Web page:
Looking at the floor, the shadow I’m leaving on the laminate tile as my energy keeps me from feeling the cold under my bare feet, I say, “Whatever you want.”
He puts his hands on my shoulders, says, “But what do you want?”
I kiss him.
The static shock from my lips makes him jerk his head away.
I say, “It doesn’t matter.”
We eat together, go to movies together, walk the dog together. In the mornings we work around each other in the bathroom. At work we text each other. With what I’m on, with the powers I’ve got, I can fit myself back into our little universe. And I’m happy.
Even when he asks me if I would consider a lesser dosage I’m happy. With a smile and my new blue eyes, I say, “I don’t want to be what I was.”
He tells me he loved me then as much as he loves me now. But I’m different.
I zap myself to the splotch of spackle still visible through the new paint.
I change the lighting in the room, bathe it in x-rays, and phase to each spot my fist went through, the holes he was able to patch up better.
I jump into the chandelier, flash out of his alarm clock into our bedroom and point out the new windows. The shatterproof ones.
I dive through the cable wire, blink into the kitchen through the microwave, and show my husband my wrecked knuckles. The places where my hair hasn’t grown back all the way just yet. The cracked fingernails that will never heal right.
He’s on the verge of tears and my head’s cocked to the side and I’m smiling.
My palm on his cheek, I say, “I’m better now. Not better-better, but better than I was.”
He’s crying now.
I try to show him, channel the energy through my fingertips, let him feel what I do even if it’s for a second.
But, my skin on his, there’s nothing. No pulse, no electric arc, no vibration. Just wet fingers.
Pulling my hand away, the energy returns. I feel it in my palms, my fingertips, my bellybutton, my nipples, my new blue eyes.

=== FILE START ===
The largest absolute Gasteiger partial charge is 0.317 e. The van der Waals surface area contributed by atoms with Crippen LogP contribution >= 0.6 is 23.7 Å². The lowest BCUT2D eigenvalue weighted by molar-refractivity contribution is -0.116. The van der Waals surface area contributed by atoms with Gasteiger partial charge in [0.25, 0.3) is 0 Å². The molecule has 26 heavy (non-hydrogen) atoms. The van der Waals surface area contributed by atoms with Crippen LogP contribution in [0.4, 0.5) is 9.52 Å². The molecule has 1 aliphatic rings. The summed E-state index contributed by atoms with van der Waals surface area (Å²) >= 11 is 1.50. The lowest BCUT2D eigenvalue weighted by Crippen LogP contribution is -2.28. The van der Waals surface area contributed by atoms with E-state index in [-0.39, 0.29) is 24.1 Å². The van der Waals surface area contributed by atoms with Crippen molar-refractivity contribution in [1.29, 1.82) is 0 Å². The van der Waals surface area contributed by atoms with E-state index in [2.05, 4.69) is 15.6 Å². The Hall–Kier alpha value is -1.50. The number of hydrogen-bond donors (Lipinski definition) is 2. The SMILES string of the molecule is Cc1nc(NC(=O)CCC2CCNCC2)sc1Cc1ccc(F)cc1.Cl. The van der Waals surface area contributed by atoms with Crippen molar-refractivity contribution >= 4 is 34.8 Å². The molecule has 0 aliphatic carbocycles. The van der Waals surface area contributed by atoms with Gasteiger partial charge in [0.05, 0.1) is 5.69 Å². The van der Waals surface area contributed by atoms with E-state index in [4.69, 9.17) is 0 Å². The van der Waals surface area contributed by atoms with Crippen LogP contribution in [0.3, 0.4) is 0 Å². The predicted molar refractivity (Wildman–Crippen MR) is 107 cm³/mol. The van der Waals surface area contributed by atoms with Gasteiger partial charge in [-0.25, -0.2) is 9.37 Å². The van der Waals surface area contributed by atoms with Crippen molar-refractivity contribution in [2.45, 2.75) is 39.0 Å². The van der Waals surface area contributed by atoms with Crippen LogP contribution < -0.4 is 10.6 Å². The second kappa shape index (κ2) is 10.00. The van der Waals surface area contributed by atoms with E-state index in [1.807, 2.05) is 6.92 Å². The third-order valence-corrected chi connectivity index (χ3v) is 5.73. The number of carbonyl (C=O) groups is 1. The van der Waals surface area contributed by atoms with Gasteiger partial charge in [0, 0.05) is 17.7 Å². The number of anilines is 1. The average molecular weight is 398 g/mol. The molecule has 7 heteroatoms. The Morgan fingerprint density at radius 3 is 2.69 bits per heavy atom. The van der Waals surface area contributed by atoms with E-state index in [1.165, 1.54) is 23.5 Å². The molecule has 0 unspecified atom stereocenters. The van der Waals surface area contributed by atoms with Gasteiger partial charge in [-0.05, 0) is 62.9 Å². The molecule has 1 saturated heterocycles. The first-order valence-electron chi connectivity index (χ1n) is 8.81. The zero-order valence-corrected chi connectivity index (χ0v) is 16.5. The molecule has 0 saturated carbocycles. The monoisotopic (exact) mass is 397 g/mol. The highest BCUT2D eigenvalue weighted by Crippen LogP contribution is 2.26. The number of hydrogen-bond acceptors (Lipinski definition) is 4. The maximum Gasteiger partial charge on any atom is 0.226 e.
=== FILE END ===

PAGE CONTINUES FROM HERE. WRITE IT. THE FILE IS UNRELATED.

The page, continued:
But when I touch his face again, try to make him experience this—the wonder of it—again, there’s nothing.
“I’m better now,” I say. “I’d show you if I could.”
I’d grip him tight, convert our bodies into lighting and use the power lines. I’d take us to the Golden Gate Bridge and the Eiffel Tower and Big Ben and Edinburgh Castle. We’d live outside time and space as comingled energies, and I’d show him what’s been done for me, how much better I am. We’d skip up through the sky, cloud to cloud on water droplets. Bounce across the satellites in orbit, disperse ourselves into the atmosphere as light—a phenomena for history books.
But instead, in our kitchen, I watch him cry.
And no matter what I try, I can’t show him how this feels.
How I feel.
Nick Gregorio lives, writes, and teaches just outside of Philadelphia. His fiction has appeared in Crack the Spine, Hypertrophic Literary, Maudlin House and more. He is a contributing writer and assistant editor for the arts and culture blog, Spectrum Culture, and currently serves as fiction editor for Driftwood Press. He earned his MFA from Arcadia University in May 2015 and has fiction forthcoming in Zeit|Haus and Corvus Review. For more, please visit: nickgregorio.com
Art: “Excessive virality” by Elle Warren
Elle Warren is a poet, photographer and artist from Cape Town. She uses anything and everything she can turn into art. In her spare time she pays the bills doing academic things, which also involves a lot of writing of a different kind. Her work has been published in Enclave, Entropy, Itch, and Roekeloos.